Say what you will about Samsung, it’s strategies or it’s Touchwiz UI but its an undeniable fact that Samsung is the largest smartphone seller and if you’re an android fan, you must be thankful that its on your side.
With Samsung shipping more than two times the smartphones during the second quarter than Apple, it is clear that Android is becoming just as important for marketers as iOS.
If you’ve been keeping up with the tech world, you may know that android just recorded its highest market share ever. But sometimes numbers hide the true story. In the world of smartphones, the volume of Android sales tower over the rival iOS platform. Android accounts for over eighty percent of the market, with iOS a far far distant second. With that measure Android is ‘winning’ but that’s not enough.
There are other numbers which should be considered as important as market share. Profit share is good place to start. Not only does this reverse the position of the two platforms, but gives Apple an even larger section of the market with well over ninety percent of smartphone profits flowing to Cupertino. Income through the app store is another huge win for Tim Cook’s team. When you look at a collection of economic indicators, Android struggles to match iOS.
Nevertheless Android remains in touch with the top of these tables thanks to a single company.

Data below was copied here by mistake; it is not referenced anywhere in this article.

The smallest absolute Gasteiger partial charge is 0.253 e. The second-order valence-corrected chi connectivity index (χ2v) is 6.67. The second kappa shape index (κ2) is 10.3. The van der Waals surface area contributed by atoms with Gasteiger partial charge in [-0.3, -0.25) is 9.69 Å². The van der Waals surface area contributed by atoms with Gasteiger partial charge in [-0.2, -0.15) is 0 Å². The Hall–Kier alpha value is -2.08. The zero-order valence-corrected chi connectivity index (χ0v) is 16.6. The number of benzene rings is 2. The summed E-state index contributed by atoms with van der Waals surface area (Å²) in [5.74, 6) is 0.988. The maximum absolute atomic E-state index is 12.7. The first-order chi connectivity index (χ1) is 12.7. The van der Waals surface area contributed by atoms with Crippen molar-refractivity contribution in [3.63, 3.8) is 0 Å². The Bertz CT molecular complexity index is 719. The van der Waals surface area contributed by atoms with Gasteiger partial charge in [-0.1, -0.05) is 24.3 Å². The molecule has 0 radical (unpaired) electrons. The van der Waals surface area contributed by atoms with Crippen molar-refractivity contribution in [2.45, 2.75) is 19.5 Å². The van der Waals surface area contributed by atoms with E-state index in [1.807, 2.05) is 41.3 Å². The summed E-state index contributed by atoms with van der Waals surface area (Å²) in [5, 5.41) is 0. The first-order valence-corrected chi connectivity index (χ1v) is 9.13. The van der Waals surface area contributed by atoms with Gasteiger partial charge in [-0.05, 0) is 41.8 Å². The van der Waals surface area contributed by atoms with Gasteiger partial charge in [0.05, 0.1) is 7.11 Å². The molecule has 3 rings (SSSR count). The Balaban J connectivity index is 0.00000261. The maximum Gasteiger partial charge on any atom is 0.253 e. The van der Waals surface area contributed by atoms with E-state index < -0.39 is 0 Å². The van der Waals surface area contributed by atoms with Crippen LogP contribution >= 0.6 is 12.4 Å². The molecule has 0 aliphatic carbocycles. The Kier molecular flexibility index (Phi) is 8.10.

“The installed base of Android users has risen dramatically within which Samsung Android smartphones have a huge share as Samsung sells more Android phones than many other Android OEMs combined, so marketers cannot afford to ignore this huge and potential total addressable market,” said Neil Shah, senior analyst for the global wireless practice at Strategy Analytics, Newton, MA.
Apple rules the high-end space, Samsung fights the good fight, and everyone else is elsewhere. Imagine Samsung was to disappear from the android camp, most of you would say some other OEM will replace it, but its not as easy how it looks. If we take away the choice of a Samsung smartphone, one single OEM will not be the next best choice of all the Samsung users and fans. Some would go Huawei, some LG, some here and some there.
Without Samsung, Android would be left with a raft of smaller manufacturers (such as Huawei) providing the occasional point of interest at the high-end, and a fleet of budget handsets running on low-margin hardware bulking up the sales.
Increasingly, the Cupertino company is facing accusations that it has lost its innovative edge, with Samsung frequently named as leading the charge in smartphone innovation.
Samsung has been in the driving seat of smartphone innovation for quite a while. Some may criticize their stuff everything and see what sticks approach but regardless, this is what has kept the company afloat. Remember the first Note?
Tech Pandits all over the world claimed it was a rather stupid move to make a smartphone with a 5.3″ display because as Steve Jobs put it, ‘it was too big to be a phone and too small to be a tablet’. Whatever you believe, nobody but Samsung had the guts to try that.
Various OEMs have taken a swing at Samsung’s dominance over the years with really really good devices which were in some ways better than Samsung’s offering for that certain year, claiming to be the ‘best’ of not just android but the best smartphone.